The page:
We all remember that General Motors was the American carmaker that accepted big bailout money during the 2008 financial disaster. In fact, they are now often referred to as “Government Motors” for having done so.
Then in 2009, they filed bankruptcy; the taxpayers would never see any of the bailout money repaid. But something else also has happened because of the bailout – consumers who have claims against the company that date pre-2009, now may have no recourse.
A Manhattan bankruptcy judge ruled this week that General Motors Co. is protected by its 2009 filing from being held liable for any claims that arose prior to that date.
The decision is expected to affect primarily consumers claiming economic loss due to diminished market value from faulty ignition switches. The claim centers on older vehicles in which the faulty switch cuts power to brakes, steering and airbags.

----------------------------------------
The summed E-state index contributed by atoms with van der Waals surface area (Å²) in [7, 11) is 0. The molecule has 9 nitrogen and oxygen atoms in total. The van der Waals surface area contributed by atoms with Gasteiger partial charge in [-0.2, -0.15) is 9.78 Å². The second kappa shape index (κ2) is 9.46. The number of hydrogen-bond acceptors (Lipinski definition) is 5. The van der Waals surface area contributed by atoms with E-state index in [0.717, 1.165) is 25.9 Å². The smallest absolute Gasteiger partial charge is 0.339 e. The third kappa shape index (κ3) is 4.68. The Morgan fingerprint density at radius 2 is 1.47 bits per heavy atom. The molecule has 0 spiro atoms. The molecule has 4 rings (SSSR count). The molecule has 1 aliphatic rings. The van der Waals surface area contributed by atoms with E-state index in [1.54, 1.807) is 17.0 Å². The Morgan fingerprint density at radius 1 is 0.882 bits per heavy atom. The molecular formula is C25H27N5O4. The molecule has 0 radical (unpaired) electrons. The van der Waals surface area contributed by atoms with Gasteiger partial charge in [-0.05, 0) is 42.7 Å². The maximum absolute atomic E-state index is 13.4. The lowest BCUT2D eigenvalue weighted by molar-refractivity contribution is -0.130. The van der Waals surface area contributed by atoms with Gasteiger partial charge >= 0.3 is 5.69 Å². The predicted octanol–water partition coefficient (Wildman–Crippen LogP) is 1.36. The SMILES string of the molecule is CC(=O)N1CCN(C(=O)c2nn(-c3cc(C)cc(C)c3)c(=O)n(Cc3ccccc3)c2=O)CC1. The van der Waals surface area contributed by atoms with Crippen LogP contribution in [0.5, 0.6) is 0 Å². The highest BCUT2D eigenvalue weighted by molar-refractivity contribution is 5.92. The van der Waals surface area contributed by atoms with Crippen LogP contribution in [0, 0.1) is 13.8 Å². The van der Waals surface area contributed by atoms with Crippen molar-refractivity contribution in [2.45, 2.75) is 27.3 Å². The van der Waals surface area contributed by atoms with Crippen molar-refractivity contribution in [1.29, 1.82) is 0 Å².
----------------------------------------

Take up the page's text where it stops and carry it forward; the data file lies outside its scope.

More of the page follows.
Just last year, GM recalled more than 2.5 million with the faulty switch, and later issued a series of additional recalls for other safety issues.
A separate fund has been established by GM to compensate injury and death claims. However, some personal injury claims are blocked by this latest ruling.
The ignition-switch defect has been blamed for more than 200 deaths and serious injuries. In the lawsuits, plaintiffs claimed that GM violated their constitutional rights by failing to disclose the defects.
The bankruptcy ruling, in essence, allows GM to say ‘too bad-so sad’ but you can’t hold us responsible for problems with the cars we built and sold to you.
The decision by U. S. Bankruptcy Judge Robert Gerber means that GM may avoid potentially billions of dollars in liability as well as the cost of defending those lawsuits, leaving consumers with no recourse.
Plaintiffs’ attorney, Bob Hilliard puts it about as well as you can, “This ruling padlocks the courthouse doors. Hundreds of victims and their families will go to bed tonight forever deprived of justice. GM, bathing in billions, may now turn its back on the dead and injured, worry free.”